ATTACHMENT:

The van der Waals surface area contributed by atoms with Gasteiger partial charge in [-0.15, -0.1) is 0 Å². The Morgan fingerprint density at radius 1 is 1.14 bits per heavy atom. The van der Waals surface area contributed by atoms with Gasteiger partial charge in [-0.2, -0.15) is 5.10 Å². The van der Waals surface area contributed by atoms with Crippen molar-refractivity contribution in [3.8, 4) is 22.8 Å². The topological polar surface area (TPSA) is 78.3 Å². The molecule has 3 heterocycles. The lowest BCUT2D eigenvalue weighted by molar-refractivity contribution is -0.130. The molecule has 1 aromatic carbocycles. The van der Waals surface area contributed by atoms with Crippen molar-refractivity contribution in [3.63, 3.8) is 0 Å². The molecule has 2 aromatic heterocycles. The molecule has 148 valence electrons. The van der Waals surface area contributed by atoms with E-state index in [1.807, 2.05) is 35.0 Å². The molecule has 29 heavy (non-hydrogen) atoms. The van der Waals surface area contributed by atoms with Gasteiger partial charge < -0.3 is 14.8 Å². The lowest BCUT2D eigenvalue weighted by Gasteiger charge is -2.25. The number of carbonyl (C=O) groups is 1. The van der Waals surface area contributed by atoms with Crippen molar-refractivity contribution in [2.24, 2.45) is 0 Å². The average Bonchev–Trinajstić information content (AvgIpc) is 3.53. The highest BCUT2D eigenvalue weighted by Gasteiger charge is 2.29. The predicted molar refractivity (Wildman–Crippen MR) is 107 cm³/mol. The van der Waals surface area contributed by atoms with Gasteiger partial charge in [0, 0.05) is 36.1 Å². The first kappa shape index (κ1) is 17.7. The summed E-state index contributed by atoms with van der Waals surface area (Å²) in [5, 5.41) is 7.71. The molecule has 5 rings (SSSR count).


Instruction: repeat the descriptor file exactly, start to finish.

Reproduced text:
The van der Waals surface area contributed by atoms with Gasteiger partial charge in [-0.15, -0.1) is 0 Å². The Morgan fingerprint density at radius 1 is 1.14 bits per heavy atom. The van der Waals surface area contributed by atoms with Gasteiger partial charge in [-0.2, -0.15) is 5.10 Å². The van der Waals surface area contributed by atoms with Crippen molar-refractivity contribution in [3.8, 4) is 22.8 Å². The topological polar surface area (TPSA) is 78.3 Å². The molecule has 3 heterocycles. The lowest BCUT2D eigenvalue weighted by molar-refractivity contribution is -0.130. The molecule has 1 aromatic carbocycles. The van der Waals surface area contributed by atoms with Crippen molar-refractivity contribution in [3.63, 3.8) is 0 Å². The molecule has 2 aromatic heterocycles. The molecule has 148 valence electrons. The van der Waals surface area contributed by atoms with E-state index in [1.807, 2.05) is 35.0 Å². The molecule has 29 heavy (non-hydrogen) atoms. The van der Waals surface area contributed by atoms with Gasteiger partial charge < -0.3 is 14.8 Å². The lowest BCUT2D eigenvalue weighted by Gasteiger charge is -2.25. The number of carbonyl (C=O) groups is 1. The van der Waals surface area contributed by atoms with Crippen molar-refractivity contribution in [2.24, 2.45) is 0 Å². The average Bonchev–Trinajstić information content (AvgIpc) is 3.53. The highest BCUT2D eigenvalue weighted by Gasteiger charge is 2.29. The predicted molar refractivity (Wildman–Crippen MR) is 107 cm³/mol. The van der Waals surface area contributed by atoms with Gasteiger partial charge in [0, 0.05) is 36.1 Å². The first kappa shape index (κ1) is 17.7. The summed E-state index contributed by atoms with van der Waals surface area (Å²) in [5, 5.41) is 7.71. The molecule has 5 rings (SSSR count).